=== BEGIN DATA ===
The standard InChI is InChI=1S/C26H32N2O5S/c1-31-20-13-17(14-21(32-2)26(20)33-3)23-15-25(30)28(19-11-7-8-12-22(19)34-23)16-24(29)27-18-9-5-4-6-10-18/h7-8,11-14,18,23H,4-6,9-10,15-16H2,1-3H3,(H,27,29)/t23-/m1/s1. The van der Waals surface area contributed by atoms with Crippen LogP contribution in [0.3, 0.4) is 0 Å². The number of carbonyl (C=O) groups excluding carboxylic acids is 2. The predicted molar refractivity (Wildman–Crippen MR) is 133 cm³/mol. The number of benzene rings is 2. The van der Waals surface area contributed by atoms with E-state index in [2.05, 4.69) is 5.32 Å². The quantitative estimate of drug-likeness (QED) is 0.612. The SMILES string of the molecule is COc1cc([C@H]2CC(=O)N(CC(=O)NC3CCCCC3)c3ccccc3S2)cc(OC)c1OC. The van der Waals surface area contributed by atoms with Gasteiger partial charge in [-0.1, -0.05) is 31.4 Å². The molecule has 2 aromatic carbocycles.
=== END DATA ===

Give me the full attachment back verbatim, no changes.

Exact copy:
The standard InChI is InChI=1S/C26H32N2O5S/c1-31-20-13-17(14-21(32-2)26(20)33-3)23-15-25(30)28(19-11-7-8-12-22(19)34-23)16-24(29)27-18-9-5-4-6-10-18/h7-8,11-14,18,23H,4-6,9-10,15-16H2,1-3H3,(H,27,29)/t23-/m1/s1. The van der Waals surface area contributed by atoms with Crippen LogP contribution in [0.3, 0.4) is 0 Å². The number of carbonyl (C=O) groups excluding carboxylic acids is 2. The predicted molar refractivity (Wildman–Crippen MR) is 133 cm³/mol. The number of benzene rings is 2. The van der Waals surface area contributed by atoms with E-state index in [2.05, 4.69) is 5.32 Å². The quantitative estimate of drug-likeness (QED) is 0.612. The SMILES string of the molecule is COc1cc([C@H]2CC(=O)N(CC(=O)NC3CCCCC3)c3ccccc3S2)cc(OC)c1OC. The van der Waals surface area contributed by atoms with Gasteiger partial charge in [-0.1, -0.05) is 31.4 Å². The molecule has 2 aromatic carbocycles.